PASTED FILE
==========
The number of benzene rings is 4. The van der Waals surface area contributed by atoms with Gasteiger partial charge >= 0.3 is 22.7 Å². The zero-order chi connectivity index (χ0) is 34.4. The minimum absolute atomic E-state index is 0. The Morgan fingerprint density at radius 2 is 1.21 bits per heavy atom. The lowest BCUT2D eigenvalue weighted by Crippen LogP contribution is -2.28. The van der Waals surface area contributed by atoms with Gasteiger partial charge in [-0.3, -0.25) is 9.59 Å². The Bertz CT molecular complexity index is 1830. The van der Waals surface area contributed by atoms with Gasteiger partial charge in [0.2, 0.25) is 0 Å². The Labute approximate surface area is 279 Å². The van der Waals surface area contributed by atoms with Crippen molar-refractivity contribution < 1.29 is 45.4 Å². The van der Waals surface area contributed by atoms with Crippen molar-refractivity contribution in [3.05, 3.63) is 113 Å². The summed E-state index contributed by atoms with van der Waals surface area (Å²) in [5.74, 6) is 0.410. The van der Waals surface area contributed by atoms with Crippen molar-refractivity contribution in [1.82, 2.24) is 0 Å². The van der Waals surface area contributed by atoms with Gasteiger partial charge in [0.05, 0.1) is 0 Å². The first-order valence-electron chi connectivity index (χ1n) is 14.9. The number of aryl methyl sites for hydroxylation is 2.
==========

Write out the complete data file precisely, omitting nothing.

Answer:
The number of benzene rings is 4. The van der Waals surface area contributed by atoms with Gasteiger partial charge >= 0.3 is 22.7 Å². The zero-order chi connectivity index (χ0) is 34.4. The minimum absolute atomic E-state index is 0. The Morgan fingerprint density at radius 2 is 1.21 bits per heavy atom. The lowest BCUT2D eigenvalue weighted by Crippen LogP contribution is -2.28. The van der Waals surface area contributed by atoms with Gasteiger partial charge in [-0.3, -0.25) is 9.59 Å². The Bertz CT molecular complexity index is 1830. The van der Waals surface area contributed by atoms with Gasteiger partial charge in [0.2, 0.25) is 0 Å². The Labute approximate surface area is 279 Å². The van der Waals surface area contributed by atoms with Crippen molar-refractivity contribution < 1.29 is 45.4 Å². The van der Waals surface area contributed by atoms with Crippen molar-refractivity contribution in [3.05, 3.63) is 113 Å². The summed E-state index contributed by atoms with van der Waals surface area (Å²) in [5.74, 6) is 0.410. The van der Waals surface area contributed by atoms with Crippen molar-refractivity contribution in [1.82, 2.24) is 0 Å². The van der Waals surface area contributed by atoms with Gasteiger partial charge in [0.05, 0.1) is 0 Å². The first-order valence-electron chi connectivity index (χ1n) is 14.9. The number of aryl methyl sites for hydroxylation is 2.